The main Tajikistan’s creditors are the government and banks of China, which account for half of the country’s external debt. Kyrgyzstan, a neighbouring state with Tajikistan, announced fundraising from citizens to pay off its external debt. However, this initiative did not find support and raised the criticism against corrupt officials and irresponsible authorities’ actions, which caused a sharp increase in external debt.
Rising debt to China increases the risk of country’s dependence, raising concerns among Tajik civil society activists. They believe that China, in exchange for repayments of debts, may demand taking control of deposits of gold or other minerals from Tajikistan.
Tajik economist Firuz Saidov believes that considering the political motivation, China can play along with Dushanbe’s plans, and either prolong the loan payments or discharge part of the debts.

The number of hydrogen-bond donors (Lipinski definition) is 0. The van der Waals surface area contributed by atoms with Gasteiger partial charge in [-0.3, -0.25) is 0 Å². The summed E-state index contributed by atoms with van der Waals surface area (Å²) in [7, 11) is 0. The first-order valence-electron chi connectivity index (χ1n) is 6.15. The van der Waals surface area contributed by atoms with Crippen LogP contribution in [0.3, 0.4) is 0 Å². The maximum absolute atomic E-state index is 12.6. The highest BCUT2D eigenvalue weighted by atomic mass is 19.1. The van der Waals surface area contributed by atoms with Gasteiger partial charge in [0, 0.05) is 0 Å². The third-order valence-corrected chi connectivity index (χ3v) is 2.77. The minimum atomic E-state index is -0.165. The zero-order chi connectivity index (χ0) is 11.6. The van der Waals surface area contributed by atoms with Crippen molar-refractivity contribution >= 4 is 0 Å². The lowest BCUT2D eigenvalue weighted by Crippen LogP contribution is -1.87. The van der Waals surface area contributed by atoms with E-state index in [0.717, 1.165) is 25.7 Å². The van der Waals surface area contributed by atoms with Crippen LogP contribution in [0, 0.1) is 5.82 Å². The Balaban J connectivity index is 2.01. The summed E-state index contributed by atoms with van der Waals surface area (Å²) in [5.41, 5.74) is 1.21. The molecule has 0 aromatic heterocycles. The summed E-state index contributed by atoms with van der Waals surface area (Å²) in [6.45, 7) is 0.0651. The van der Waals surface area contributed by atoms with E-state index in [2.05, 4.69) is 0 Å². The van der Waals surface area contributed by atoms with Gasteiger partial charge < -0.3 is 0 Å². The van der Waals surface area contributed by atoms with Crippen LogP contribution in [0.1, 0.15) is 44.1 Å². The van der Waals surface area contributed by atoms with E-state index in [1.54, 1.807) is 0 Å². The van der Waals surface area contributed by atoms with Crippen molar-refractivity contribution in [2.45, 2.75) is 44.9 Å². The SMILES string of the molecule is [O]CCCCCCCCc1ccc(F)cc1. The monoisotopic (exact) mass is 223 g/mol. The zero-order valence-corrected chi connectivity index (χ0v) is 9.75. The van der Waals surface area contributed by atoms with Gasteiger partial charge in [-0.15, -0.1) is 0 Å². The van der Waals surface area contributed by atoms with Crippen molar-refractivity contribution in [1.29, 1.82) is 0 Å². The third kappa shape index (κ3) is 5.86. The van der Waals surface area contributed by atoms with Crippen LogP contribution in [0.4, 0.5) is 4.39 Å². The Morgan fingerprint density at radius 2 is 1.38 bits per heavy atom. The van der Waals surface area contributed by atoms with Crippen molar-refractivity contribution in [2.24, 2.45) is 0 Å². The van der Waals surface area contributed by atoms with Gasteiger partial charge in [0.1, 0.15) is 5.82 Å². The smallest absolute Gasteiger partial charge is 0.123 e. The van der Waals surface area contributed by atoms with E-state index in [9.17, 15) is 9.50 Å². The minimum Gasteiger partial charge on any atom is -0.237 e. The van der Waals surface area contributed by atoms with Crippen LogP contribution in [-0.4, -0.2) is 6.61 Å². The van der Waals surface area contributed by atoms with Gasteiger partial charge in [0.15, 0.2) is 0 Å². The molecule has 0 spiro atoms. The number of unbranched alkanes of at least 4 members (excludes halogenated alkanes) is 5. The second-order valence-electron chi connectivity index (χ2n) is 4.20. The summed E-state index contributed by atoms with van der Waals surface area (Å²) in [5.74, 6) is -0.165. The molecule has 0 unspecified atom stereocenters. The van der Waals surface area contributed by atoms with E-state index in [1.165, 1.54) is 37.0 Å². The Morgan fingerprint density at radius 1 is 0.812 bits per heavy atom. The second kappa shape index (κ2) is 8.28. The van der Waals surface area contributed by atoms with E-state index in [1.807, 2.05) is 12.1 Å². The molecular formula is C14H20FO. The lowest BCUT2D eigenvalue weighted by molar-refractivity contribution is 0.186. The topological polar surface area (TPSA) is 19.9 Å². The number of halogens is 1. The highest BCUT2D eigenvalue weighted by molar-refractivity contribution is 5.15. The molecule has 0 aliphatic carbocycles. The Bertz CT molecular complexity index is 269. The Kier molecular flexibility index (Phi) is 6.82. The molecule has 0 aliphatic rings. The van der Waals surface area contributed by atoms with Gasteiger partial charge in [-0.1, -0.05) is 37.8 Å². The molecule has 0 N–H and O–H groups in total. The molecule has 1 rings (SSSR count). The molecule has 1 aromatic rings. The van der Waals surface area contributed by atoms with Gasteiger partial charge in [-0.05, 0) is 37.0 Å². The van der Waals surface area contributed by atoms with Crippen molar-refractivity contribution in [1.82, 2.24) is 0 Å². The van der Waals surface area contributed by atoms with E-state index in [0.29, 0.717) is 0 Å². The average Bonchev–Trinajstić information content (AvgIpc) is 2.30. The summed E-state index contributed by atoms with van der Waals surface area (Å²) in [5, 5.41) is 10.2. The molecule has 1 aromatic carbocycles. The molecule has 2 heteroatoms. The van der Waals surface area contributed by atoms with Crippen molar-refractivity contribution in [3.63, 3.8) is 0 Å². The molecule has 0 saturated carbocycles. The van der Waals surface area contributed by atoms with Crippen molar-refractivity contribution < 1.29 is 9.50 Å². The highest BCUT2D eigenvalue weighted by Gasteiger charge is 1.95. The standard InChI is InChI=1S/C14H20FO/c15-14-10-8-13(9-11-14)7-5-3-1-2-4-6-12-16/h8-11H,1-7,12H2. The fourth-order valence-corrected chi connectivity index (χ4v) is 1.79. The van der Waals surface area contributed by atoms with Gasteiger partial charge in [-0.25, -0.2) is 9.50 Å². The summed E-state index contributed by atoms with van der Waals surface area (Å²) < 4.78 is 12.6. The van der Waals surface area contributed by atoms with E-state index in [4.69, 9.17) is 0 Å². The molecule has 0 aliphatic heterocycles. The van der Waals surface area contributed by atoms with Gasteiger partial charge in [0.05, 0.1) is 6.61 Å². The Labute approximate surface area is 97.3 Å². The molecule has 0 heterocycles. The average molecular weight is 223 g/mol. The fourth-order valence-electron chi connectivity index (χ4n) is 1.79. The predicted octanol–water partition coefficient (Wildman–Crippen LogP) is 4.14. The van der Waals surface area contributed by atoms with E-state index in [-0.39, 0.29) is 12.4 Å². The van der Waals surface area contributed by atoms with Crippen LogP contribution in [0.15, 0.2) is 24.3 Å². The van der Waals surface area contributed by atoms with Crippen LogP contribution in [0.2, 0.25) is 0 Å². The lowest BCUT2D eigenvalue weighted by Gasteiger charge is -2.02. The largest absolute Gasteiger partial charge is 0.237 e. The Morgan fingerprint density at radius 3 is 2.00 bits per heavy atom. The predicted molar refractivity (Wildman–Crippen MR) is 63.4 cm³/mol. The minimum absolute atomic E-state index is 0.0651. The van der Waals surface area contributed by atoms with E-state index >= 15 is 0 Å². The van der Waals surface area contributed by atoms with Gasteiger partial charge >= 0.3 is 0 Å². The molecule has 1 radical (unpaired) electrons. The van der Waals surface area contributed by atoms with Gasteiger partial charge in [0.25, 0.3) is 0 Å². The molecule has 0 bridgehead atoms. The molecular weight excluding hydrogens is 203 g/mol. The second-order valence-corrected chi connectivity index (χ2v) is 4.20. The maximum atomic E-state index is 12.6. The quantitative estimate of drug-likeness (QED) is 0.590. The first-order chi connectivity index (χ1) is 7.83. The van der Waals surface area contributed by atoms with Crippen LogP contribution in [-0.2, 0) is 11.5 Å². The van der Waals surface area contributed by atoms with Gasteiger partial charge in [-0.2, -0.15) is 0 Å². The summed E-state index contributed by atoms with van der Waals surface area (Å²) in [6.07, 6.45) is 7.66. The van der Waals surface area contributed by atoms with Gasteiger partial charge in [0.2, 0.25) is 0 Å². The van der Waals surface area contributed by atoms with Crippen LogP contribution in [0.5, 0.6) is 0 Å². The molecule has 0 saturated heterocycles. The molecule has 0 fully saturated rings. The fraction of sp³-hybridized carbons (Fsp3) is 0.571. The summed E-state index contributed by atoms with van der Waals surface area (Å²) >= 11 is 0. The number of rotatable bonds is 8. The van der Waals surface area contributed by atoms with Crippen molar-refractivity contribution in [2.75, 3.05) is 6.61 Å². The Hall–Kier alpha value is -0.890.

“Excessive debt makes the country more dependent on the creditor state. This is part of the strategy of relations between the states: the way they cooperate and, most importantly, from whom they take loans,” added Saidov.
Economic observer Zulfikor Ismoiliyon says the only way to pay off Tajikistan’s external debt is to borrow from China again and pay other creditors.
“China realizes that Tajikistan will not be able to repay the debt, therefore, in exchange for the debt payments, the provision of the precious metals mines or part of Tajikistan’s territory will be required,” Ismoiliyon said.
According to him, the country needs to become independent of the migrant funds and develop its own economy in order to pay off external debts.
“Tajikistan is living off the migrants’ remittances for more than twenty years. Migrants cannot send money today. As a result, people do not know how to earn for a living,” concluded the Tajik economist.
This article was prepared as part of the Giving Voice, Driving Change – from the Borderland to the Steppes Project implemented with financial support from the Norwegian Foreign Ministry. The opinions expressed in the article do not reflect the position of the editorial or donor.